Some chemotherapy is given intravenously (through a small needle that is put into a vein) in the Oncology clinic. You will be given a comfortable recliner chair to sit in, and treatment can take anywhere between 1 and 6 hours (take a good book or get used to daytime TV!). Alternatively, chemotherapy may be given slowly through a pump that you wear for 2 days. You can wear the pump at home, returning to have it removed once treatment is completed. Chemotherapy can also be given as tablets. Some people have a combination of intravenous therapy, take-home pump and tablets.
In the chemotherapy clinic you will meet the Oncology Team which comprises specialised nurses, administrative staff and a team of Patient Care Assistants, Pastoral Care Practitioners and volunteers who are on hand to make you a cuppa or to sit and chat.
Chemotherapy may affect your hair. It may thin or fall out. Try to focus on the fact that this is the effect of the treatment and not the disease. Try to tell yourself that chemotherapy is your “friend”, not your enemy. It will come to an end. The team will talk with you about options during this time, including wigs and headscarves (link to psychosocial support team/wigs and other) which may make you feel more comfortable.
Before each chemotherapy cycle you will be required to have a blood test to ensure that you have recovered enough to have the next treatment. You will also be asked to keep a diary where you will be encouraged to keep a record of how you are feeling and any symptoms you experience. There is more detailed information about chemotherapy on this site for you to read when you are ready.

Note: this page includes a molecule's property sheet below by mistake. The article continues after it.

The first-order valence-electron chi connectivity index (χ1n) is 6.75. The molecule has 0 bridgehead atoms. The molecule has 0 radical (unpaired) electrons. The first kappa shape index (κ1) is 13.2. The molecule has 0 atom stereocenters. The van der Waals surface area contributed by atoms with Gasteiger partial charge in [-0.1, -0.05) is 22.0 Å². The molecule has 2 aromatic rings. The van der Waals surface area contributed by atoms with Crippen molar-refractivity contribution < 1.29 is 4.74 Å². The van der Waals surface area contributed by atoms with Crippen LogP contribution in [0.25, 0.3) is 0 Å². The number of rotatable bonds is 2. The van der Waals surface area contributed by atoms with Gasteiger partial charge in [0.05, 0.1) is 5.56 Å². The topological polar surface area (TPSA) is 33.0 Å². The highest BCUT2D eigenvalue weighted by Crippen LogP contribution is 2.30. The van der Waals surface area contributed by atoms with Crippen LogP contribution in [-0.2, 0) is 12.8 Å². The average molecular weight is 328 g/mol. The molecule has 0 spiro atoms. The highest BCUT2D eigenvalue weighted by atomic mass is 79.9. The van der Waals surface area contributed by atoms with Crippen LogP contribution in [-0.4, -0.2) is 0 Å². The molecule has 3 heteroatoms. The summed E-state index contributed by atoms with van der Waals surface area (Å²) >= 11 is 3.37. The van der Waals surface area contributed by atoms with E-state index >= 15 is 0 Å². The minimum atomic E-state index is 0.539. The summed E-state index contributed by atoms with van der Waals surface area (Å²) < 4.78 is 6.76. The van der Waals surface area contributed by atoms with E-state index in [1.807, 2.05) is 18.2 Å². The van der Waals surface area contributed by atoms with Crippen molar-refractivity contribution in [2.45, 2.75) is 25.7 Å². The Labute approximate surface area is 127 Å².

If your cancer is of the type that generally responds to radiotherapy treatment, you may start radiotherapy before chemotherapy is completed. You will visit a radiation oncologist and have everything explained to you with opportunities to ask questions. At a visit soon after, you will be prepared for the treatment through a simulation or planning appointment. This pinpoints the area to which the treatment will occur and often involves the use of a CT scanner.
Radiotherapy is usually given every week day, but you may have a day off every now and then. It usually takes about 6 weeks. The radiotherapy team will explain your specific treatment plan at either your first or second visit.
Your Radiotherapist will see you a few weeks after your last treatment to ensure that you have fully recovered and any side-effects you experienced during the treatment have resolved. At this time your Radiotherapist will write a letter to your oncologist advising that the treatment has been completed and you will be asked to make an appointment to visit your oncologist. There is more detailed information about radiotherapy on this site for you to read when you are ready.
At this stage you can probably congratulate yourself on having the major part of your treatment behind you!
Your oncologist will continue to see you every 3 or 6 months and will examine you to ensure you are recovering as expected. Any tests that may be required, such as blood tests or CT scans will be ordered at these monitoring visits and your GP will be kept up to date.
Many people experience changes other than the obvious physical changes during the time they navigate their cancer treatment. For example, some people say that things that were important to them before their diagnosis become less important and that they have different priorities in life. Some people undertake major changes to their lifestyle, particularly in relation to diet and exercise, because achieving optimal health becomes important. Some people take early retirement to seek opportunities to enhance their life while others use this time to seek redirection and pursue goals that had been put on hold, embarking on a whole new career. There is plenty of further information in the support and resources section.
So, what can you expect? Again, the answer is – that depends on You!